For example, in speaking about the “iron” part of the image, Daniel was told, “The fourth kingdom shall be strong as iron.” (Dan 2:40) Its impact or influence upon the world is described thus: “Inasmuch as iron breaks in pieces and shatters everything: and like iron that crushes, that kingdom will break in pieces and crush all the others.” So, the material of iron relates to more intangible features – the character, nature, and influence of the fourth empire, not its more obvious features of geography and chronology. This “fourth kingdom”, Rome, did indeed possess the characteristics of “iron”: a strong, well-organized, military regime that subdued the ancient world in a very thorough manner.

Besides this “administrational” aspect, the materials of the “image” also seem to reflect the nature of religious influence of the succeeding regimes. As noted earlier, the empires were symbolized by different types of metals, which seems to reflect, not only their strong, authoritarian influence in the world, but also the fact that they all practiced emperor worship of one kind or another. The fact that the vision was that of an image suggests this religious aspect, and the fact that it was the image of a man suggests, in particular, that the vision was illustrating the religion of emperor worship that has persisted throughout history. (Daniel 3 offers an example of how this use of an image for emperor worship was carried out in ancient times.)

In addition, the metals were graded according to value. This probably had something to do with how much influence the emperors in those kingdoms allowed God’s prophets to have, how receptive they were to God’s people and message in their kingdom or in their personal lives: for example, gold and silver symbolized Babylon and Persia; and indeed, some of the kings in those empires (Nebuchadnezzar, Darius, Cyrus, Ahaseurus) were yielded to God’s prophet Daniel and queen Esther. In fact, the Babylonian king Nebuchadnezzar was one of the rare examples from Old Testament times of someone having a personal salvation experience.

Although these empires harbored some very strong religions of darkness, nevertheless, because of these kings’ influence, they became valuable by proclaiming throughout their empires that their subjects should honor the God of Israel; they also afforded protection to the Jews, God’s people of that time, and in the case of Babylon, needed chastisement.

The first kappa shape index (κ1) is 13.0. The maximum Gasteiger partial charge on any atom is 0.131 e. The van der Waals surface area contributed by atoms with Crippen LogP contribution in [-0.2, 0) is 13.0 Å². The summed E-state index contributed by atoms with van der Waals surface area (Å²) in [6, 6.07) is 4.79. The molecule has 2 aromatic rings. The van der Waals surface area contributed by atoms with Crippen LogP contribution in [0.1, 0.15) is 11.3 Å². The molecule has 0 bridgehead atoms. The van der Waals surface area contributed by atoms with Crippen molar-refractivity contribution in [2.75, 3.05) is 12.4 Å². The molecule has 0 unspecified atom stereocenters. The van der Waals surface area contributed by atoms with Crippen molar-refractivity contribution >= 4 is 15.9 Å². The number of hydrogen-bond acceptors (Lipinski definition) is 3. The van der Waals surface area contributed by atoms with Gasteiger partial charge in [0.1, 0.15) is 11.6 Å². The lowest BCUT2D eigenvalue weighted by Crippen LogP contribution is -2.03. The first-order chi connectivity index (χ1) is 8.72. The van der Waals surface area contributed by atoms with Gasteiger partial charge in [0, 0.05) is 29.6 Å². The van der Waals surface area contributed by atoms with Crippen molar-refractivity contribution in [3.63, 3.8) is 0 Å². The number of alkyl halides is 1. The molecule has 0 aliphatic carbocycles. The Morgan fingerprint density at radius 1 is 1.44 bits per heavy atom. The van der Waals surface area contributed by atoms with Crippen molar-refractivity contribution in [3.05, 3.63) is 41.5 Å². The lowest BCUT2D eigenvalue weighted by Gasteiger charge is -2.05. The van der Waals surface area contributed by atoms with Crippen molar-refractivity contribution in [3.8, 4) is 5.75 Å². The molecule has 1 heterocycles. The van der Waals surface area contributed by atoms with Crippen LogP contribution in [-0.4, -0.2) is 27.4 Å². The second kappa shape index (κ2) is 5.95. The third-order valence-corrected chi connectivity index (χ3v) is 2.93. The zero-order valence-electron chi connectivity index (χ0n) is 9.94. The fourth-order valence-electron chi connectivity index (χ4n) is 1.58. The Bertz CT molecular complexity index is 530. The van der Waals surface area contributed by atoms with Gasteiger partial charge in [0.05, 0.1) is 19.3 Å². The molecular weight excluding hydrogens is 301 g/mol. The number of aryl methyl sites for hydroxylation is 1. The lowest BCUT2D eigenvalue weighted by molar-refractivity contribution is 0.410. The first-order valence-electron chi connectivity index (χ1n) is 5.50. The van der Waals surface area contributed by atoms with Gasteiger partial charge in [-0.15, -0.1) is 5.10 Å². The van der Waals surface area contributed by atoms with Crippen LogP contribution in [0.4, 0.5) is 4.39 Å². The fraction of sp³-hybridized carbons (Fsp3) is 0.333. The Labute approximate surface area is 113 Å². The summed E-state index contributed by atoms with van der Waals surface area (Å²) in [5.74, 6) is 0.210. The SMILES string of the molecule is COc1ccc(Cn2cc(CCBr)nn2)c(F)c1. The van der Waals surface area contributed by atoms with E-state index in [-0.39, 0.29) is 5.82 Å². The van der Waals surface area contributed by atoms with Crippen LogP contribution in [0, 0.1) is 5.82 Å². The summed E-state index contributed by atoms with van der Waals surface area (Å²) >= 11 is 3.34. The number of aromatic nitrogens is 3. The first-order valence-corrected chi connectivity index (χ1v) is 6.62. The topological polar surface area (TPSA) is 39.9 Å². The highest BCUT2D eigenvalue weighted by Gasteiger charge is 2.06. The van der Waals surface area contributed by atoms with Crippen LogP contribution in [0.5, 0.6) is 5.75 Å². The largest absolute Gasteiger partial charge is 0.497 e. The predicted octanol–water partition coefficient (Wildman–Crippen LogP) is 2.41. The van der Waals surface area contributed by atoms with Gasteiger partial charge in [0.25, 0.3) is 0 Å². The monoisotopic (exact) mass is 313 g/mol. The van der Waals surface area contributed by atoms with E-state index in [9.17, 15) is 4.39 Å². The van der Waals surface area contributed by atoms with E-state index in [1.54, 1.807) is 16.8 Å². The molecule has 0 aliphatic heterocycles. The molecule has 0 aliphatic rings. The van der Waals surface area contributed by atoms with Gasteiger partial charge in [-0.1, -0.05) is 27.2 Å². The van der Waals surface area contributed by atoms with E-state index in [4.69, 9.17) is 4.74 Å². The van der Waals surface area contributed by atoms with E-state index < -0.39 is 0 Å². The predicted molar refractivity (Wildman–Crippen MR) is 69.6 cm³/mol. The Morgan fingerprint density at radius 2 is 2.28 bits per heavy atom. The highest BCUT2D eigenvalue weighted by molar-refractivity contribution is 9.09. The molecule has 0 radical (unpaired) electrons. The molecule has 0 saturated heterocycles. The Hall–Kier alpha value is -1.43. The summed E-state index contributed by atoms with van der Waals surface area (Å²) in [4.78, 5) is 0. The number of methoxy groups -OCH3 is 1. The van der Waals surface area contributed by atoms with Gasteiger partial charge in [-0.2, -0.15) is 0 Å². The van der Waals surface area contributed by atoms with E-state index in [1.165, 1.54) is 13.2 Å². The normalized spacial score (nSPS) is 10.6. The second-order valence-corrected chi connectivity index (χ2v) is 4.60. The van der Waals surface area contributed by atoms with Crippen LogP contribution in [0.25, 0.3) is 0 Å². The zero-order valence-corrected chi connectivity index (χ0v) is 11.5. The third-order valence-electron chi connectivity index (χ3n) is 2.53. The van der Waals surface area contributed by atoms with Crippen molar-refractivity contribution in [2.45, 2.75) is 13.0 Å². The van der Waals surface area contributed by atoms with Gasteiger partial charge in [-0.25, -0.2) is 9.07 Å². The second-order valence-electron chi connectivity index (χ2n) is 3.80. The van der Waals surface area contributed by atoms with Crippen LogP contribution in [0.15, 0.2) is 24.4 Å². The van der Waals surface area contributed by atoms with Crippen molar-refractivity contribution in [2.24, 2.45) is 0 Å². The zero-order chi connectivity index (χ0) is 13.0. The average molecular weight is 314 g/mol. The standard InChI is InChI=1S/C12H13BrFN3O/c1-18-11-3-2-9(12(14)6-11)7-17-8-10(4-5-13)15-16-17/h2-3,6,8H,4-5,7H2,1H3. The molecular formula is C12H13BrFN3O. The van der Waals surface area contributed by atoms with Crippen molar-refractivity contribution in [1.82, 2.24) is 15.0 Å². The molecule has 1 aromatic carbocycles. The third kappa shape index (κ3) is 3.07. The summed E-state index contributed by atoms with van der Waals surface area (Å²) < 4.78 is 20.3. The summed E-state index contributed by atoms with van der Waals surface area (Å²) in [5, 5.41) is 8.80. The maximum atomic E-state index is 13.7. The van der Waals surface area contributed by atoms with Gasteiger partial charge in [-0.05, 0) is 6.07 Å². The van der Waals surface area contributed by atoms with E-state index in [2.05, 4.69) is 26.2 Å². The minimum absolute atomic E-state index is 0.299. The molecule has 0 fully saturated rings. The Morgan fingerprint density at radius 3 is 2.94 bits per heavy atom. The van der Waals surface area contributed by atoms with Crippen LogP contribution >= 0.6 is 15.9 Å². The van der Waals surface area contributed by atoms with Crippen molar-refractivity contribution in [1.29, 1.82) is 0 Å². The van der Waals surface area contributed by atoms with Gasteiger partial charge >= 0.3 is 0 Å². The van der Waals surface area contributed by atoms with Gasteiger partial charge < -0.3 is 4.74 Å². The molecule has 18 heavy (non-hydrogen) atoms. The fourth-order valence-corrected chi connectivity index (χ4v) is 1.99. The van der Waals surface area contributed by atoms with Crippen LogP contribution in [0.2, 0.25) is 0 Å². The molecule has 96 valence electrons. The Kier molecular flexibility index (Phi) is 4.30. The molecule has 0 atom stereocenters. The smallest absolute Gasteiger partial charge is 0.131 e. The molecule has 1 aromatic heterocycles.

The next kingdom of brass was made of a less fine material, but still valuable; Greece paved the way for Jesus’ coming through her language and philosophically-minded culture. She, in a less direct manner, pointed the way to the Lord. Her founding king, Alexander, was sympathetic to the people of Israel and left them alone for the most part during his military campaigns. Only later, under one of the Greek kings of the Seleucid empire did persecution arise against the Jewish people.

So, gold, silver, and brass are of finer caliber, and then comes the iron, the least valuable of the metals in the image. But unlike the other metals, iron does possess the virtue of strength, which is valuable in a different way. Rome’s political unity and extensive road system made it easier to travel and spread the Gospel in those early days of Christianity. When the Roman empire became officially Christian, that, of course, did much to strengthen the Church. Until that time most of the Caesars had little connection with or sympathy for God’s people in those days and became great persecutors of the Christian Church. As was the case in most “metal” empires, emperor worship was practiced, and Christianity was perceived as a major threat to their religious system.

Conclusion: We have seen how the body parts of the image symbolize such obvious characteristics as physical geography and chronological sequence. The metal materials, on the other hand, appear to symbolize the more hidden features of the succeeding empires – their inner structure and working dynamics, and ultimately, their religious character.

Continue to 3B: Modern Day Cultures of Darkness